Do you have ageing parents? We are all living longer and most of us are faced with the dilemma of how to care for our parents when they can no longer live independently. I was recently asked to collaborate with Aged Care Prepare, to think about this dilemma as well as how we may also face the same situation ourselves or with our significant other.
We want the best care for them, however, there are many options and it can become very confusing finding what option is most suitable for your loved one. Many people also want to stay in their home as long as possible rather than moving to an aged care home.
The Australian Institute of Health & Welfare website reports that:
- In 2017, approximately 3.8 million people (15% of Australia’s total population) were aged 65 and over.
- From 2016 – 17, almost all (97%) people in either permanent residential aged care or respite residential aged care were aged 65 and over.
- The capacity of the residential aged care sector has been gradually expanding: the overall number of operational places available in residential aged care rose from 167,000 in 2007 to 201,000 in 2017 (an increase of 17%).
- Over the same period, the number of people in permanent residential aged care rose from 153,000 to 179,000 (an increase of 17%).
Aged care facilities are not all of the same standard and there have certainly been horror stories of how patients have been treated in some facilities. Currently in Australia there is a Royal Commission into Aged Care to assess the quality of aged care providers.
Aged care services
At 90 years old, my mother-in-law celebrated her birthday, lost her husband of 70 years within two weeks of the celebrations and became so ill she was hospitalised for several weeks. The doctors explained that she would need full-time care which my husband and I could not adequately provide.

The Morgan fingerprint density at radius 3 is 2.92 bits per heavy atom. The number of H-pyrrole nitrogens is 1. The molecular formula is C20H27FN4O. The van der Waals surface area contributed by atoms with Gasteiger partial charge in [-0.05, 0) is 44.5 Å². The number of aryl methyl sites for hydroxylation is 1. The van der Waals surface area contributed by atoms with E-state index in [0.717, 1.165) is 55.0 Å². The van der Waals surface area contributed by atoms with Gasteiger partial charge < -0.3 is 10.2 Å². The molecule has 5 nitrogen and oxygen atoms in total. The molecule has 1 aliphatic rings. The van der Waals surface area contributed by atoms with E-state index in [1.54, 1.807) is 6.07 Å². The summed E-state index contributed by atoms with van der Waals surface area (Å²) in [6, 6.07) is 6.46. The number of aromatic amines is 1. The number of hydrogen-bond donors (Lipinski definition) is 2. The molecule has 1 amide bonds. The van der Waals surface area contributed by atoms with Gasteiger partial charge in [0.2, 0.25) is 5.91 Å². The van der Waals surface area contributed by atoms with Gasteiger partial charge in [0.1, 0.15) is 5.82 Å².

Both of my parents-in-law did not want to leave their homes and had a fear of aged care facilities. They had been using a service at home which provided help with shopping, cleaning and nursing if required. However, the situation with my mother-in-law meant that this service was no longer a viable option.
Sorting through the information
Unless you have had experience with or knowledge of the aged care industry it can be extremely confusing for the layperson.
This was something my husband quickly discovered as he tried to arrange a suitable accommodation for his mum.
It was not just finding somewhere that had available beds, it was also finding the right place and working out the financial situation.
This can be extremely stressful as most families will also experience guilt and become overwhelmed because of the complexities in the aged care process.
After two years, we are still working out final details and although I am very happy to say that my mother-in-law has embraced her new life and home, it has been a difficult time for my husband and I which at times, has certainly put a strain on our relationship.
Planning for Ageing
Although I’ve been concentrating on ageing parents it is important to know the options ourselves so we can plan for our own future.
- Be informed. Know what aged care support services are available for your situation and what aged care really means. The Aged Care Prepare website is an excellent starting point.
- Discuss all options with your loved ones. Do they want or need to go to a residential home? What services would they need if they want to stay at home?
- Don’t assume that your parents won’t understand or don’t have an opinion. In the situation where leaving the family home is the only option, the experience can be very emotional.
- Be considerate of feelings and fears. Some people fear moving to an aged care facility and leaving their family home. Take the time to listen to their concerns and help them to understand the benefits for them.
- Visit different aged care homes with your parent/s and chat to the facility manager. Get a ‘feel’ for the environment. When we visited the aged care home where my mother-in-law now lives, we immediately felt comfortable which was very important to her and to us.
- Plan and prepare ahead rather than being put into a position where decisions have to be made quickly. This is then less of a shock to all concerned.
- Be aware of what legal documents will be required to be in place before your loved one becomes incapable of making decisions. These could include Enduring Power of Attorney and an Advanced Health Directive.
Have you had a recent experience with arranging aged care for a parent or significant other? How did you approach the situation and what was your experience?